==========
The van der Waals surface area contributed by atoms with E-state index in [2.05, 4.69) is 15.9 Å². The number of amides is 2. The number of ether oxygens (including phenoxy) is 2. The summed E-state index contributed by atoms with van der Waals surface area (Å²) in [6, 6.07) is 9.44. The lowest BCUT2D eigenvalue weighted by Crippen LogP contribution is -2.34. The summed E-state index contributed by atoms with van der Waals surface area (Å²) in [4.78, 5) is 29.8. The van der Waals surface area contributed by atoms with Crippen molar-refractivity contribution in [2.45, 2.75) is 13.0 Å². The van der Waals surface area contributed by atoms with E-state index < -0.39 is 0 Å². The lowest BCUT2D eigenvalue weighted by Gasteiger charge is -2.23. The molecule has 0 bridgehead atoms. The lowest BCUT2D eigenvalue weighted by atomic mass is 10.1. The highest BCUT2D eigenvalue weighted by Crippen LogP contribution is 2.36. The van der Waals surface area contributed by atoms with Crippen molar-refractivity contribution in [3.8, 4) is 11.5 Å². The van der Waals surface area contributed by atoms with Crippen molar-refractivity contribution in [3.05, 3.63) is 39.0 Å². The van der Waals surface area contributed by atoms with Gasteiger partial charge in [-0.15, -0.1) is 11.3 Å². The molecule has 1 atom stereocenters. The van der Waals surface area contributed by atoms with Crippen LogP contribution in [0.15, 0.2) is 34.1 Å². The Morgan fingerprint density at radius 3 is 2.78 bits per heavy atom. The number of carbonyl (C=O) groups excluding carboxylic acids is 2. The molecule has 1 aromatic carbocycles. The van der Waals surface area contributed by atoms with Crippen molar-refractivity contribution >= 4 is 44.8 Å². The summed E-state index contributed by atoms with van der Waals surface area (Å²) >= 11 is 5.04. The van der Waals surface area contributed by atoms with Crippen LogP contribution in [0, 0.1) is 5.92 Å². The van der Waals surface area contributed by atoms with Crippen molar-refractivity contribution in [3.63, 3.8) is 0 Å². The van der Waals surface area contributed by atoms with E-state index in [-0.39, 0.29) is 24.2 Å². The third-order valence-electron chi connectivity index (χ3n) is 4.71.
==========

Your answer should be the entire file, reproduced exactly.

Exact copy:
The van der Waals surface area contributed by atoms with E-state index in [2.05, 4.69) is 15.9 Å². The number of amides is 2. The number of ether oxygens (including phenoxy) is 2. The summed E-state index contributed by atoms with van der Waals surface area (Å²) in [6, 6.07) is 9.44. The lowest BCUT2D eigenvalue weighted by Crippen LogP contribution is -2.34. The summed E-state index contributed by atoms with van der Waals surface area (Å²) in [4.78, 5) is 29.8. The van der Waals surface area contributed by atoms with Crippen molar-refractivity contribution in [2.45, 2.75) is 13.0 Å². The van der Waals surface area contributed by atoms with E-state index < -0.39 is 0 Å². The lowest BCUT2D eigenvalue weighted by Gasteiger charge is -2.23. The molecule has 0 bridgehead atoms. The lowest BCUT2D eigenvalue weighted by atomic mass is 10.1. The highest BCUT2D eigenvalue weighted by Crippen LogP contribution is 2.36. The van der Waals surface area contributed by atoms with Crippen molar-refractivity contribution in [3.8, 4) is 11.5 Å². The van der Waals surface area contributed by atoms with Crippen molar-refractivity contribution in [3.05, 3.63) is 39.0 Å². The van der Waals surface area contributed by atoms with Gasteiger partial charge in [-0.15, -0.1) is 11.3 Å². The molecule has 1 atom stereocenters. The van der Waals surface area contributed by atoms with Crippen LogP contribution in [0.15, 0.2) is 34.1 Å². The Morgan fingerprint density at radius 3 is 2.78 bits per heavy atom. The number of carbonyl (C=O) groups excluding carboxylic acids is 2. The molecule has 1 aromatic carbocycles. The van der Waals surface area contributed by atoms with Crippen molar-refractivity contribution >= 4 is 44.8 Å². The summed E-state index contributed by atoms with van der Waals surface area (Å²) >= 11 is 5.04. The van der Waals surface area contributed by atoms with Crippen LogP contribution in [0, 0.1) is 5.92 Å². The van der Waals surface area contributed by atoms with Crippen molar-refractivity contribution in [3.63, 3.8) is 0 Å². The van der Waals surface area contributed by atoms with E-state index in [-0.39, 0.29) is 24.2 Å². The third-order valence-electron chi connectivity index (χ3n) is 4.71.